A special forum titled ‘China in the Eyes of Foreigners’ was held at Xi’an Jiaotong-Liverpool University this month.
Hosted by Professor Qiuling Chao, vice president for Student Affairs and Information at XJTLU, the forum saw three foreigners in the higher education sector share their experiences of living and working in China.
Professor David Goodman, vice president for Academic Affairs at XJTLU, was the first to present, introducing the audience to research he undertook on cultural reform in Shanxi province, China.
“Even until 1990, there was no such thing as an integrated Shanxi culture – what existed were various customs across the 106 counties within the province,” he said.
“Through a government-led initiative, the province went through a cultural integration process in the 1990s to boost the economy.
“It was only after this that vinegar, noodles and Chinese liquor became representative of the Shanxi province.
“Food, music, home; people’s concept of culture is important. After all, a shared culture is what a country, a nation all about.”
Professor Goodman also shared his experiences of coming to Suzhou for the first time, and the vast changes he has witnessed in the city over the past six years.
“When I first came here, I looked around and all I saw here were villages and fields – now all you can see are tall buildings and beautiful houses,” he said.
“My first trip to Suzhou from Shanghai took about three and a half hours by train. But now that same journey is only 25 minutes.”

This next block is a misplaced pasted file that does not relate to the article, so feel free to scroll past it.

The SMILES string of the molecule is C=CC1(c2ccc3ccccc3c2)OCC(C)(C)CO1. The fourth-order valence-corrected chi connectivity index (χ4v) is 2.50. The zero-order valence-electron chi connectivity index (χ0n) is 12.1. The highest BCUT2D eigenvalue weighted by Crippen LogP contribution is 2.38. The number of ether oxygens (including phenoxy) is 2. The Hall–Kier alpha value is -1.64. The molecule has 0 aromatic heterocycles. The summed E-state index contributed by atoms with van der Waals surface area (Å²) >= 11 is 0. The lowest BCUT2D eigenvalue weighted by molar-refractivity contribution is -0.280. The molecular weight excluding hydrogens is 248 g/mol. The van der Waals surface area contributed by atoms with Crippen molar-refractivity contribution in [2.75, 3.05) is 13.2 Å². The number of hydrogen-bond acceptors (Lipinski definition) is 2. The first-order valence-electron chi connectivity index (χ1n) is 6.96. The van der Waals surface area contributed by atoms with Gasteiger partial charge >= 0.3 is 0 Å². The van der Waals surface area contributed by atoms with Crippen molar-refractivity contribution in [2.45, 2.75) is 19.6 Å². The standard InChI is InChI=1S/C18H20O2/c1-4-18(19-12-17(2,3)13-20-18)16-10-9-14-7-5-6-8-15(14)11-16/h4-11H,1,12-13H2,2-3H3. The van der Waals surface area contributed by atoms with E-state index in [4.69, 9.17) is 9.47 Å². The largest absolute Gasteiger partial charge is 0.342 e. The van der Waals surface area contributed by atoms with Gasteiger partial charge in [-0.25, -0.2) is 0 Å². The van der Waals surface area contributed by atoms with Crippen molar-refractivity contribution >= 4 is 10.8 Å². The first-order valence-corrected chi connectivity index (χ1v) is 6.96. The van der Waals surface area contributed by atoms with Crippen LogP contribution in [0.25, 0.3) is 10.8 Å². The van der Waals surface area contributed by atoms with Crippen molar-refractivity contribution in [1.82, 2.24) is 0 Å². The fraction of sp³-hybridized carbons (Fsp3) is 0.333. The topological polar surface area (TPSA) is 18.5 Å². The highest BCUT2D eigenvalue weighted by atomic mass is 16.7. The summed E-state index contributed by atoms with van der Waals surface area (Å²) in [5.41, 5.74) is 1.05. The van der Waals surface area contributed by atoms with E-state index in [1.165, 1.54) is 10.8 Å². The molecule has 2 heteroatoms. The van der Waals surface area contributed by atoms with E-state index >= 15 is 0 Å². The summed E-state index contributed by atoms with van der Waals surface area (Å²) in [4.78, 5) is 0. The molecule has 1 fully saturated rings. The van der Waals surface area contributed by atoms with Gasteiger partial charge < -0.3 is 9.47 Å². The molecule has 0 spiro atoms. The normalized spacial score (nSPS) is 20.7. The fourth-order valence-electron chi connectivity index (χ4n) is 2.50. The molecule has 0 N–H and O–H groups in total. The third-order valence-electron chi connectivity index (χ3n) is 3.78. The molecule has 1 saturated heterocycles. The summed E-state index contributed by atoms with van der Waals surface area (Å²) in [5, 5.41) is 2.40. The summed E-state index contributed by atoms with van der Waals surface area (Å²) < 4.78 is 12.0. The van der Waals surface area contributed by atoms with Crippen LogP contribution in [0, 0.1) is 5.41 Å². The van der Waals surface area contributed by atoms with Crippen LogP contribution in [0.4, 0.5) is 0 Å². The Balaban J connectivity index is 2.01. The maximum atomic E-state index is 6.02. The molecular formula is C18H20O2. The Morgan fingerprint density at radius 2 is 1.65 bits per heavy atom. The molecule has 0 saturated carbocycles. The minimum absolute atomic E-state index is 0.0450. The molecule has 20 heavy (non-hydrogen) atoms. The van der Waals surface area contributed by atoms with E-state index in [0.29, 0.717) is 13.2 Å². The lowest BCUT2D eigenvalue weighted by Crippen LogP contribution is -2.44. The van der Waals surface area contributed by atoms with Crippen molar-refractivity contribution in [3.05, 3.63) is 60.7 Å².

Roger Coe, vice president of the Sino-American Educational Research Association, and Steven Smale, co-founder and chief global market initiative at INTO University Partnerships also spoke at the event.
Coe focussed his presentation on Yi Jing, an ancient Chinese divination text considered the oldest of the Chinese classics.
“With its unified, systemic description of the universe, Yi Jing finds a place for human existence that no other philosophical system can compare to,” he said.
Coe proposed that Chinese students should learn Yi Jing in English translation, in order to understand their own philosophical heritage while acquiring high-level English.
Smale, who works for an organisation supporting students to study abroad during university, discussed the increase in Chinese citizens going abroad to study or work.
“From my perspective, what has changed the most since I arrived in China is not the growing household incomes, but the increasing importance families place on going abroad,” he said.
“Students today want to perform on the global stage and become international citizens – studying abroad helps facilitate this.”
Professor Chao thanked all the speakers for sharing their unique insights and experiences of living in China.
By Heyang Liu, edited by Rosanna Galvin